Humboldt County is expecting to collect more than $373,000 in tax funds from its new medical marijuana cultivation tax, Measure S, according to county Treasurer-Tax Collector John Bartholomew.

“We’ll be sending another set in October for all the newly approved permits since this first set of bills,” Bartholomew wrote in an email to the Times-Standard on Tuesday.

Bartholomew said the first round of tax payments are due Saturday and the county will start applying penalties to delinquent cultivators starting on May 1.

“So if payment is not received prior to the end of April, then penalties are attached,” he wrote.

County Administrative Officer Amy Nilsen stated at a community budget meeting earlier this month that the county anticipates $2.2 million in cannabis tax revenues in the upcoming 2017-2018 fiscal year. This amount is expected to increase as more commercial cannabis cultivation permits are approved by the Planning and Building Department.

The county is currently collecting community input on how it would like to see these tax funds spent.

More than 2,300 applications for marijuana business permits were submitted to the county by last year’s Dec. 30 deadline of which the majority are for cultivation, according to the county Planning and Building Department. Only about 100 of these applications are actually ready to be processed, however, and only 18 permits have been approved so far, according to the county.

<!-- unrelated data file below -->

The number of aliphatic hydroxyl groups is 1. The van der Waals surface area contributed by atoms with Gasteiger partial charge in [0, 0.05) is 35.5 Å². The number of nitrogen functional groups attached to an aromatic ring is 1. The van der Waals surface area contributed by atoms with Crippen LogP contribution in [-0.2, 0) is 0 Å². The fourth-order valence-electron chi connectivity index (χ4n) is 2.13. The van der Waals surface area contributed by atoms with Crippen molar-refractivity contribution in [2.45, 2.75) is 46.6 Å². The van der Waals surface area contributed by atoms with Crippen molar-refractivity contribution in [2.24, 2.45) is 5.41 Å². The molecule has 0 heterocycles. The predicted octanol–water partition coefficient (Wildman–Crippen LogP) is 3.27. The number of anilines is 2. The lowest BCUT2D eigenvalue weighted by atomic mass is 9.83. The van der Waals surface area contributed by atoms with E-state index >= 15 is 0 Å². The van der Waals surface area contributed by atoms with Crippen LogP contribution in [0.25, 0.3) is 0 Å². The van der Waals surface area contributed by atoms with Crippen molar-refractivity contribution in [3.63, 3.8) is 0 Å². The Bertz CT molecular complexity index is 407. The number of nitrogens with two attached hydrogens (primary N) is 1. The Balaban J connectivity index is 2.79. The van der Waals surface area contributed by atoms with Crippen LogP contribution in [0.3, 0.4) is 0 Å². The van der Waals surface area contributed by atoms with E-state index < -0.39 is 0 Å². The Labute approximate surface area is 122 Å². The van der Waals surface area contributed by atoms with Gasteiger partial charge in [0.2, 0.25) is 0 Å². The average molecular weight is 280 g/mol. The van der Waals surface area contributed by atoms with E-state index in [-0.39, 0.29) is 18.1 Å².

Federal banking restrictions on marijuana businesses have made tax collection a tricky issue for both county and state regulators.

The county currently uses an invoice system to collect taxes from local cultivators. Bartholomew has stated to the Times-Standard this system does not have any enforcement teeth should the cultivator decide to abandon their property after harvesting their crop.

For Bartholomew, the best way to address this would be to place the cultivation tax on the county property tax roll, which would allow the county to auction off the property of delinquent cultivators. However, this would require the state’s tax laws to be amended and the Legislature is not set to take up that issue this year.